Chair of UNC Ecology Curriculum Seminar Planning Committee (2007-2008)
Member of UNC Ecology Curriculum Seminar Planning Committee (2006-2007)
Ecological Society of America (2005 – present)
Association of Southeastern Biologists (2005-present)
Undergraduate and graduate mentoring:
-Alyssa Stewart: Piedmont Rivers Project field assistant
-Sally Whisler: honors biology thesis mentor
Matthews, E.R., Brigham, C., Coles, J., Evenden, A., Fritzke, S., Gerst, K., Haggerty, B., Haultain, S., Hoines, J., Mazer, S., Samuels, S., Thomas, K., and J. Weltzin. The California Phenology Project: Tracking nature’s pulse to assess climate change response across California landscapes and national parks. California Native Plant Society 2012 Conservation Conference, San Diego, CA. January 2012.
Mazer, S., and E.R. Matthews. The California Phenology Project at Joshua Tree National Park: Monitoring phenological activity and its link to climate change. The Black Rock Lecture Series hosted by the Desert Institute at Joshua Tree National Park. January 2012.
Matthews, E.R. Alluvial vegetation of the southeastern U.S. Piedmont region: Classification, geographic variation, and restoration. Rancho Santa Ana Botany Seminar Series, Claremont, CA. October 2011.
Evenden, A.E., and E.R. Matthews. Understanding and communicating climate change: Introducing the California Phenology Project. California Native Plant Society Fall Conservation Symposium, San Diego, CA. September 2011.
Matthews, E.R., Lee, M., Boyle, M.F., and R.K. Peet. An expert system for generating restoration targets for Carolina Piedmont riparian vegetation. NCSU Stream Restoration Conference, Raleigh, NC. November 2010.
Matthews, E.R., and R.K. Peet. Compositional variation in alluvial plant communities: the role of space and environemtn in a connected habitat. Ecological Society of America Annual meeting, Pittsburgh, PA. August 2010.
Matthews, E.R. Piedmont alluvial vegetation: Describing variation in composition and structure to guide restoration. East Carolina University, Research In Progress Seminar Series. April 2010.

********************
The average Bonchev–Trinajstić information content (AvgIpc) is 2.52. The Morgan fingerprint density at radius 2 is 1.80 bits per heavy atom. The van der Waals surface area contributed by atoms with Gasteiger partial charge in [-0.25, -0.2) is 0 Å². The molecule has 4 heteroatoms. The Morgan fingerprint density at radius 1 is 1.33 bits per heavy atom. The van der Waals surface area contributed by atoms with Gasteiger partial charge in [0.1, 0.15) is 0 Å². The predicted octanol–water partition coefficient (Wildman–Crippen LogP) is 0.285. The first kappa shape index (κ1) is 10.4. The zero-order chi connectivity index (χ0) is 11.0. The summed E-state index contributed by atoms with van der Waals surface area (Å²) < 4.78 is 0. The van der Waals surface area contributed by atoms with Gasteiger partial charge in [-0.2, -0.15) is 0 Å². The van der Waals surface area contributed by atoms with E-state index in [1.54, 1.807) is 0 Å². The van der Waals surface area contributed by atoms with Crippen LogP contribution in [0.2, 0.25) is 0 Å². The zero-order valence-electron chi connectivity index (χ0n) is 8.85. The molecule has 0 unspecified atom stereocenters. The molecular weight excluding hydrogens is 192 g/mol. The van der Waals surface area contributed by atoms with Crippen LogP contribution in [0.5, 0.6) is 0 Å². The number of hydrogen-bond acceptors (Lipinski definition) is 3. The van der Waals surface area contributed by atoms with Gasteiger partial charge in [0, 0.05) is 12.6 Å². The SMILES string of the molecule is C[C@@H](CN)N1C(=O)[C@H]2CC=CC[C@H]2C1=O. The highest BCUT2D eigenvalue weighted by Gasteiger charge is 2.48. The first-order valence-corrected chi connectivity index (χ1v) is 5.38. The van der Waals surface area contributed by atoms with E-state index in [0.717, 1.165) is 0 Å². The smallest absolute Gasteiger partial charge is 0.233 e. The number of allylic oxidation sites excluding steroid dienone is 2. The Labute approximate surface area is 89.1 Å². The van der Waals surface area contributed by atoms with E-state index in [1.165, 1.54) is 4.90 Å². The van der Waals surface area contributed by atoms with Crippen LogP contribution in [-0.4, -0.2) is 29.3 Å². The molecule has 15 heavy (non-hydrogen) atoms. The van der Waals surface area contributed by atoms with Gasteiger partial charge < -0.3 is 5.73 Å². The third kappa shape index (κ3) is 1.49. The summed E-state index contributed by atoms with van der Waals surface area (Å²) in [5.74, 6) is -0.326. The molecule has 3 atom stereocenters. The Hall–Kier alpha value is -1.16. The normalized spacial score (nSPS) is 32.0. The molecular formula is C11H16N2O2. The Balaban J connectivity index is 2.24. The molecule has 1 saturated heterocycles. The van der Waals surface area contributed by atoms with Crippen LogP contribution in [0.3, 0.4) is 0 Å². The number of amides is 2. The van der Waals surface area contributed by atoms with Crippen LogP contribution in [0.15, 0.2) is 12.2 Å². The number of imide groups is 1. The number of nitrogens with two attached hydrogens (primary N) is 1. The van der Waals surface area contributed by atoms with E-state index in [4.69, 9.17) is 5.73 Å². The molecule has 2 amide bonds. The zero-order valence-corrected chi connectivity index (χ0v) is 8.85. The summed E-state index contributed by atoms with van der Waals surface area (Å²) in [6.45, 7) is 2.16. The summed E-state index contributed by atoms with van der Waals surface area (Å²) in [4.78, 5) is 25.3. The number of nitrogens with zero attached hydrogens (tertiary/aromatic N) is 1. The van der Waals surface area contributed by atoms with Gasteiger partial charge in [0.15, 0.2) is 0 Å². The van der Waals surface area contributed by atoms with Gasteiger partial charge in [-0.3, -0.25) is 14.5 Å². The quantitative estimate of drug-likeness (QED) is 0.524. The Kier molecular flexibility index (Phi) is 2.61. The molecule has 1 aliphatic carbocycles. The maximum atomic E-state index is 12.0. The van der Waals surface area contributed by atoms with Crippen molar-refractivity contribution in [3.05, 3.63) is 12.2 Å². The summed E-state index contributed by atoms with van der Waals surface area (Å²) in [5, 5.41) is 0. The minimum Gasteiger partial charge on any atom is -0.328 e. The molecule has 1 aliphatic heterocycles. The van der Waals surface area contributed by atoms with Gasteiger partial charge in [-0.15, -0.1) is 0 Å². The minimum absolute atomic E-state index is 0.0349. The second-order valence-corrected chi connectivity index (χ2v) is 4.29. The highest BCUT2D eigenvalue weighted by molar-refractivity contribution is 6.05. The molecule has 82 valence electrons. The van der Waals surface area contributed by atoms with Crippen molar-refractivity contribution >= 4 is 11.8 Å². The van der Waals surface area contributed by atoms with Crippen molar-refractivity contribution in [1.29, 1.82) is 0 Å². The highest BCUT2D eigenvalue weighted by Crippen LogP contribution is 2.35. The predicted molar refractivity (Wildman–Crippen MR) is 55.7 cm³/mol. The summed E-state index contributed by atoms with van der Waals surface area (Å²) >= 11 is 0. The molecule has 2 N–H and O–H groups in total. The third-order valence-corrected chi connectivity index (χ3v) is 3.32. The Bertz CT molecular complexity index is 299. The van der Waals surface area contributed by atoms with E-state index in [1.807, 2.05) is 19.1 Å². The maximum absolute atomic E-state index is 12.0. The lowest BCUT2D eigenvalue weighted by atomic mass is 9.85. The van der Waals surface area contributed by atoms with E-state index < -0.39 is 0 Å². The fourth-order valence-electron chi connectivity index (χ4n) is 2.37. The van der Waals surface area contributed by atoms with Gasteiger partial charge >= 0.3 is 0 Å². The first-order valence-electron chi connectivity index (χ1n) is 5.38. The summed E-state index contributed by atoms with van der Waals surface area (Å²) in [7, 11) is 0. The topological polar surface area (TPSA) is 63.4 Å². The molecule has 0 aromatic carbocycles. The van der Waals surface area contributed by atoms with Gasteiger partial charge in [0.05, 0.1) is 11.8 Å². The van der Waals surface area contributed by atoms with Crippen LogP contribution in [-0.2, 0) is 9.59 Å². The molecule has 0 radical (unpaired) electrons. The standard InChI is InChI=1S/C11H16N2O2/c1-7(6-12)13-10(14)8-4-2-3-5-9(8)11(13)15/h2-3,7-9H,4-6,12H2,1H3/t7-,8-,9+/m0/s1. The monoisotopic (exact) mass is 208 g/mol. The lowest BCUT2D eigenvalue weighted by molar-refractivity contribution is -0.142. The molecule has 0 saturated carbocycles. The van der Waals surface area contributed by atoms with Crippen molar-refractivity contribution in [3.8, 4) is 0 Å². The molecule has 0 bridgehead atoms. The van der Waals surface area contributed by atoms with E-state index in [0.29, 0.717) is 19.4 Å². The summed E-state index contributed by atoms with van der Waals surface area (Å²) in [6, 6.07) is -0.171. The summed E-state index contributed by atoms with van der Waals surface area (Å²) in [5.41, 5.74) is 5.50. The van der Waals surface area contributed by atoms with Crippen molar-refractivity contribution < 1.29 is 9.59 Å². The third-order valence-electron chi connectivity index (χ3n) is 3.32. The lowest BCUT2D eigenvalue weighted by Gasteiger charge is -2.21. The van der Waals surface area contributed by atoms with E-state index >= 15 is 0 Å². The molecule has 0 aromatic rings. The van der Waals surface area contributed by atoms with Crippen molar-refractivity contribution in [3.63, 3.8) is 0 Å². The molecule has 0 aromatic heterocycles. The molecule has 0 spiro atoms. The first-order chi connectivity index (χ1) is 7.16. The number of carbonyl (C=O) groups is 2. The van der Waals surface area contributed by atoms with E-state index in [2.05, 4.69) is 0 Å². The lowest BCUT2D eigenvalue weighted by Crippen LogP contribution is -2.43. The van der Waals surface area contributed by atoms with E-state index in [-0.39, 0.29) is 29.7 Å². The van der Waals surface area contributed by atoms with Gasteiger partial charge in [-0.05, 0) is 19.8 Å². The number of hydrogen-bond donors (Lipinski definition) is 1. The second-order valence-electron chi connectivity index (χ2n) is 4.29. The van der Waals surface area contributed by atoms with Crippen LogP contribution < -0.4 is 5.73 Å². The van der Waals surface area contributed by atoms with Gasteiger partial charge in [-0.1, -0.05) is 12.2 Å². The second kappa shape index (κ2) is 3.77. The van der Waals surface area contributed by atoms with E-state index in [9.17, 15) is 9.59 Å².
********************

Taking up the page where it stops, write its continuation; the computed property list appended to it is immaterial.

Matthews, E.R. Restoring Riparian Vegetation in North Carolina. UNC Annual Graduate Student Recognition Ceremony, April 2010.
Matthews, E.R., Peet, R.K., Weakley, A.S. and T.R. Wentworth. Compositional consistency of alluvial vegetation types across spatial scales. Ecological Society of America Annual meeting, Albuquerque, NM. August 2009.
Peet, R.K., Matthews, E.R., Boyle, M.F., Wentworth, T.R., and B.L. Wichmann. Application of the US National Vegetation Classification as a guide to ecosystem restoration and management in the Carolinas and assessment of current data. Ecological Society of America Annual Meeting, Albuquerque, NM. August 2009.
White, J.M., Boyle, M.F., Jacobs, L.A., Jobe, R.T., Kostelnik, K.M., Matthews, E.R., Ott, J.E., Weakley, A.S., Wentworth, T.R., Wheeler, B.E., and R. K. Peet. Geographic affinities of floras: A vector approach. Ecological Society of America Annual Meeting, Milwaukee, WI. August 2008.
Matthews, Elizabeth R., Robert K. Peet, Alan S. Weakley, and Thomas Wentworth. Alluvial plant communities of Piedmont brown-water rivers: The Cape Fear, Tar, and Neuse River Basins. Association of Southeastern Biologists Annual Meeting, Spartanburg, SC. April 2008.
Matthews, Elizabeth R., Robert K. Peet, Alan S. Weakley, and Thomas Wentworth. Alluvial plant communities of Piedmont brown-water rivers. Association of Southeastern Biologists Annual Meeting, Columbia, SC. April 2007.
Apple, C., A. Cooke, G. Cumming, E. Matthews, K. Savvas, and D. Winters. 2006. Putting National Forest Management in Context: Ecological and Cultural Factors to Consider. Presented for UNC-CH Curriculum in Ecology Fall Seminar Series, Fall 2006.